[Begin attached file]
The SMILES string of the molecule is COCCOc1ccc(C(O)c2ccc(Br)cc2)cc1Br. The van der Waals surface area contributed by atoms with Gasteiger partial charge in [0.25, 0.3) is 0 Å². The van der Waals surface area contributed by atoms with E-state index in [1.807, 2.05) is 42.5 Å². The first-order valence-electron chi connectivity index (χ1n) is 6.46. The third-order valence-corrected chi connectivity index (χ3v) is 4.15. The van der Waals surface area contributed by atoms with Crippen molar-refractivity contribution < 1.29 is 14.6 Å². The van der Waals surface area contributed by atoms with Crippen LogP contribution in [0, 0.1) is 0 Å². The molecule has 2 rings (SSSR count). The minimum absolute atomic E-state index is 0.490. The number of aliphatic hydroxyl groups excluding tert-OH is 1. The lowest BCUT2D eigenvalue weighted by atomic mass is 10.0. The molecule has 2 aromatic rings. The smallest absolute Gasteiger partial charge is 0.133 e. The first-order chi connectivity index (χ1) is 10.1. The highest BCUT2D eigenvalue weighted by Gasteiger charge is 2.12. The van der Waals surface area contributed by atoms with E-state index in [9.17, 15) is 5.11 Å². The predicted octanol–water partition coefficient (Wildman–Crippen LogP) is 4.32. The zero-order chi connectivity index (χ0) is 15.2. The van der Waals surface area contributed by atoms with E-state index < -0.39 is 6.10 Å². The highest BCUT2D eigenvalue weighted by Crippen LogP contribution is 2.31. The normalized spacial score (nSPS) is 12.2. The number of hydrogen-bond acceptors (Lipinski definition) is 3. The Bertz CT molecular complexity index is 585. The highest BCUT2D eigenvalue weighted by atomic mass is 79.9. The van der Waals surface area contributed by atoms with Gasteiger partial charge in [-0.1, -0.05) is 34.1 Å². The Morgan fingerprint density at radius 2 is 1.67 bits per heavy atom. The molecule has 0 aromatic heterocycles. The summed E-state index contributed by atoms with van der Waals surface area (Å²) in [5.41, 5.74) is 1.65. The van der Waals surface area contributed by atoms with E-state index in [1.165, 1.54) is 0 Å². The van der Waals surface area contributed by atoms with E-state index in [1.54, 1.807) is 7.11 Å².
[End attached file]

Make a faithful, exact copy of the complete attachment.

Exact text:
The SMILES string of the molecule is COCCOc1ccc(C(O)c2ccc(Br)cc2)cc1Br. The van der Waals surface area contributed by atoms with Gasteiger partial charge in [0.25, 0.3) is 0 Å². The van der Waals surface area contributed by atoms with E-state index in [1.807, 2.05) is 42.5 Å². The first-order valence-electron chi connectivity index (χ1n) is 6.46. The third-order valence-corrected chi connectivity index (χ3v) is 4.15. The van der Waals surface area contributed by atoms with Crippen molar-refractivity contribution < 1.29 is 14.6 Å². The van der Waals surface area contributed by atoms with Crippen LogP contribution in [0, 0.1) is 0 Å². The molecule has 2 rings (SSSR count). The minimum absolute atomic E-state index is 0.490. The number of aliphatic hydroxyl groups excluding tert-OH is 1. The lowest BCUT2D eigenvalue weighted by atomic mass is 10.0. The molecule has 2 aromatic rings. The smallest absolute Gasteiger partial charge is 0.133 e. The first-order chi connectivity index (χ1) is 10.1. The highest BCUT2D eigenvalue weighted by Gasteiger charge is 2.12. The van der Waals surface area contributed by atoms with E-state index in [9.17, 15) is 5.11 Å². The predicted octanol–water partition coefficient (Wildman–Crippen LogP) is 4.32. The zero-order chi connectivity index (χ0) is 15.2. The van der Waals surface area contributed by atoms with E-state index < -0.39 is 6.10 Å². The highest BCUT2D eigenvalue weighted by Crippen LogP contribution is 2.31. The normalized spacial score (nSPS) is 12.2. The number of hydrogen-bond acceptors (Lipinski definition) is 3. The Bertz CT molecular complexity index is 585. The highest BCUT2D eigenvalue weighted by atomic mass is 79.9. The van der Waals surface area contributed by atoms with Gasteiger partial charge in [-0.1, -0.05) is 34.1 Å². The Morgan fingerprint density at radius 2 is 1.67 bits per heavy atom. The molecule has 0 aromatic heterocycles. The summed E-state index contributed by atoms with van der Waals surface area (Å²) in [5.41, 5.74) is 1.65. The van der Waals surface area contributed by atoms with E-state index in [1.165, 1.54) is 0 Å². The van der Waals surface area contributed by atoms with E-state index in [1.54, 1.807) is 7.11 Å².